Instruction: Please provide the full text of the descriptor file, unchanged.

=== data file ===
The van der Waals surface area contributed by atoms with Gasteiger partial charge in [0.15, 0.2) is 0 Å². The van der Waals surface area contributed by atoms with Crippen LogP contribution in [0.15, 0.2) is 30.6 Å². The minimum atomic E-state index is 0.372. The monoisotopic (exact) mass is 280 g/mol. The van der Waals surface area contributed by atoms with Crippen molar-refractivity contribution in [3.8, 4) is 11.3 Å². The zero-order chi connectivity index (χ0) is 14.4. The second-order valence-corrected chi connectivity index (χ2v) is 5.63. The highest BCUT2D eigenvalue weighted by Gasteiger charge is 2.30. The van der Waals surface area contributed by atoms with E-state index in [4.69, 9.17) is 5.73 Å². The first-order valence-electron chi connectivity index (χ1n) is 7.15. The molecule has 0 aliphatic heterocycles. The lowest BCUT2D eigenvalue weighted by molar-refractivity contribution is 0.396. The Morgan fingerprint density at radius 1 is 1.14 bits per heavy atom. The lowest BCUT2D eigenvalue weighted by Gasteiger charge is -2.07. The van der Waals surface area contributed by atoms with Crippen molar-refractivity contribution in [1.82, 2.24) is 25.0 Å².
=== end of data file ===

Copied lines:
The van der Waals surface area contributed by atoms with Gasteiger partial charge in [0.15, 0.2) is 0 Å². The van der Waals surface area contributed by atoms with Crippen LogP contribution in [0.15, 0.2) is 30.6 Å². The minimum atomic E-state index is 0.372. The monoisotopic (exact) mass is 280 g/mol. The van der Waals surface area contributed by atoms with Crippen molar-refractivity contribution in [3.8, 4) is 11.3 Å². The zero-order chi connectivity index (χ0) is 14.4. The second-order valence-corrected chi connectivity index (χ2v) is 5.63. The highest BCUT2D eigenvalue weighted by Gasteiger charge is 2.30. The van der Waals surface area contributed by atoms with E-state index in [4.69, 9.17) is 5.73 Å². The first-order valence-electron chi connectivity index (χ1n) is 7.15. The molecule has 0 aliphatic heterocycles. The lowest BCUT2D eigenvalue weighted by molar-refractivity contribution is 0.396. The Morgan fingerprint density at radius 1 is 1.14 bits per heavy atom. The lowest BCUT2D eigenvalue weighted by Gasteiger charge is -2.07. The van der Waals surface area contributed by atoms with Crippen molar-refractivity contribution in [1.82, 2.24) is 25.0 Å².